“It is worth highlighting the rebate program is currently the highest profile, most impactful and strategic state program regarding electrifying transportation,’’ said Pamela Frank, CEO of ChargEVC-NJ, a coalition seeking to push electric vehicles. Her comments were submitted to the BPU on its Charge Up program.
Pick up the pace
Frank argued the state needs to accelerate spending in that program, which currently allocates $30 million annually. In her comments, she proposed investing at least $100 million in funding for the rebate program in fiscal year 2023.
As to meeting the state’s goal to put 330,000 EVs on the road, Frank conceded it is “a stretch, but it is doable. At the end of the day, it is a question of whether they put enough money to do it,’’ she said.
“None of the benefits from EVs will materialize — including progress we need to meet our climate and clean-air goals — without EVs on the road, Frank commented.
A new fight to save Delaware’s ancient fish
ANDREW S. LEWIS | APRIL 11, 2022 | ENERGY & ENVIRONMENT, WATER
Atlantic sturgeon survived 100 million years. Pollution, boats and humans have nearly killed them all
Credit: (Delaware Riverkeeper Network)
A highway billboard for the Delaware Riverkeeper Network’s campaign for the critically endangered Atlantic sturgeon
Drivers on northbound I-95 in Philadelphia right now might catch a glimpse of a billboard with a strange, prehistoric looking creature on it. “Extinction Sucks,” the headline reads.
The call to action is part of a new campaign by the Delaware Riverkeeper Network called “Dino in the Delaware.” While the animal on the billboard could easily pass as a bony, snouted dinosaur, it is in fact a living fish — the Atlantic sturgeon.
Two centuries ago, during the annual spring spawn, the Delaware River’s Atlantic sturgeon population is thought to have been around 360,000, the largest in North America. Today, few people driving on I-95 will recognize the fish, let alone have caught a glimpse of it in the wild, because Atlantic sturgeon are critically endangered, due to overfishing, bycatch, pollution, and habitat degradation.
According to Maya Van Rossum, chief executive officer of the Delaware Riverkeeper Network, the Dino in the Delaware campaign is an urgent, ad hoc effort to pull this ancient fish species back from the brink. “We are creating and rolling, creating and rolling,” she said, when asked about next steps for outreach. “One of the reasons for that is we don’t have the luxury of time.”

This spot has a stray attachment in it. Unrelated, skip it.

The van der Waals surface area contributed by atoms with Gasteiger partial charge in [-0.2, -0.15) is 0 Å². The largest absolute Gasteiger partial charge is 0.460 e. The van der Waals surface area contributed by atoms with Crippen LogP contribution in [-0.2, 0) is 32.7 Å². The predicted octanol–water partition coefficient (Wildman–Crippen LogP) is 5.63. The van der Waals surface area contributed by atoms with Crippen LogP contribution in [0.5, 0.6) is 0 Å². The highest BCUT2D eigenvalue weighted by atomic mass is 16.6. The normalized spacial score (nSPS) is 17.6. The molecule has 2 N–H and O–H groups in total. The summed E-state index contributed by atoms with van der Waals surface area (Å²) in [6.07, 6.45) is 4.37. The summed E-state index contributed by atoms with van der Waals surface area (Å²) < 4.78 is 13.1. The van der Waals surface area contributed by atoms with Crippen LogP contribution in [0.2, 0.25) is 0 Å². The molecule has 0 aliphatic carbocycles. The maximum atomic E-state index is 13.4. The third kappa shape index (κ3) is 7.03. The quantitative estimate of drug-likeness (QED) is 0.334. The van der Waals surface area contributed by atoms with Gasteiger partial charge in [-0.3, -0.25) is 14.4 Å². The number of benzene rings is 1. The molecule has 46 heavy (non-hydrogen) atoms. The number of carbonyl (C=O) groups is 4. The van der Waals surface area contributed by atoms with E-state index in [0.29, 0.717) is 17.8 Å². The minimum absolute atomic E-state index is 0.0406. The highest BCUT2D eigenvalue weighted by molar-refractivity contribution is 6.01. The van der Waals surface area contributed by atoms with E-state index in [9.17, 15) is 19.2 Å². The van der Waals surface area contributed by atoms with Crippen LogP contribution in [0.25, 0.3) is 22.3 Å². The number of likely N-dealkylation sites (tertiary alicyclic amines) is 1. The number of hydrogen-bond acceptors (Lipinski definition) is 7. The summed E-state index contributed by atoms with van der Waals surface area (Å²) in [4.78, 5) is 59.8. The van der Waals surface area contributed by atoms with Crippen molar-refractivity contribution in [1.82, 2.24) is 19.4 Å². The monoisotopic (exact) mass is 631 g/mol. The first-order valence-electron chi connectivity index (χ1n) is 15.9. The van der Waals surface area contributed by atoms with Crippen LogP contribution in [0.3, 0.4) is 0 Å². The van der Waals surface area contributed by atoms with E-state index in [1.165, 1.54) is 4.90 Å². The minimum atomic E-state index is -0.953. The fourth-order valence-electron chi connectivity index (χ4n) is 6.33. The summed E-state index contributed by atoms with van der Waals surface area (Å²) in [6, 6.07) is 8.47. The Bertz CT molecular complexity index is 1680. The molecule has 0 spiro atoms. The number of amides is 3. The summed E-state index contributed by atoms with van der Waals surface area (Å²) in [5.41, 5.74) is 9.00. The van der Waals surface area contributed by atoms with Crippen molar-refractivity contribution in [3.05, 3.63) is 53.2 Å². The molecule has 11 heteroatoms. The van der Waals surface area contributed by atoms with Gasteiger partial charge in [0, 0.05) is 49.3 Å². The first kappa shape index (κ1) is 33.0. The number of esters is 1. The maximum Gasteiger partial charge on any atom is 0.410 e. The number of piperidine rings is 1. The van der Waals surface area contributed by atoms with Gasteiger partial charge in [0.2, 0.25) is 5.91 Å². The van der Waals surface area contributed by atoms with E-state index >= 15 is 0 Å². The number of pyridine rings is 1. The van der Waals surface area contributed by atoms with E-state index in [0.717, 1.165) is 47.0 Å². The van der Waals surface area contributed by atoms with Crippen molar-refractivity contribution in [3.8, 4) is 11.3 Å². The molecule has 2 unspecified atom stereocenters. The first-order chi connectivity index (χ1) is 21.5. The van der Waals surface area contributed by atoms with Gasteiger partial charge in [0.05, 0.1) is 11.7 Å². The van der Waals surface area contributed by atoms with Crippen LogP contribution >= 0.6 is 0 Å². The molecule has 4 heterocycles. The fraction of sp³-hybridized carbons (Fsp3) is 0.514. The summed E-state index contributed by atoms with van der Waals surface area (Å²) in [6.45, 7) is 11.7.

Just as there are genetic variations between humans, so too are there differences between the Delaware River population of Atlantic sturgeon and groups of the same species elsewhere.
In 2012, five distinct population segments of Atlantic sturgeon were listed as endangered under the federal Endangered Species Act. The Delaware River and Bay segment, which is a part of the New York Bight population, is the most critically threatened. (Another sturgeon population in the watershed, the shortnose, is also federally listed as endangered.) A first-of-its-kind study in 2016 found that there were an estimated 3,656 juvenile (age 0-1) resident Atlantic sturgeon in the Delaware estuary. But, according to Dewayne Fox, a Delaware State University fisheries professor who studies the Delaware watershed cohort of Atlantic sturgeon, much less than 10% survive to spawning age. Female Atlantic sturgeon generally don’t begin spawning until they are 15 years old.
“Our estimate now, based on published, peer-reviewed projects and pretty robust methodology is less than 200 [adult] individuals,” Fox said. “While 3,656 sounds great, you have to remember that one female has two million eggs.”
Offshore and in the bay, Atlantic sturgeon can fall victim to commercial fisheries as bycatch — unintentional catches in equipment like nets and dredges — “but when they enter the river,” Fox said, “it’s a whole new world of threats.”
Three key threats
At the center of the Dino in the Delaware campaign are three key threats that have persisted in the watershed for decades and, researchers like Fox say, are keeping Atlantic sturgeon populations at critically low numbers: vessel strikes; habitat degradation; and low dissolved oxygen content.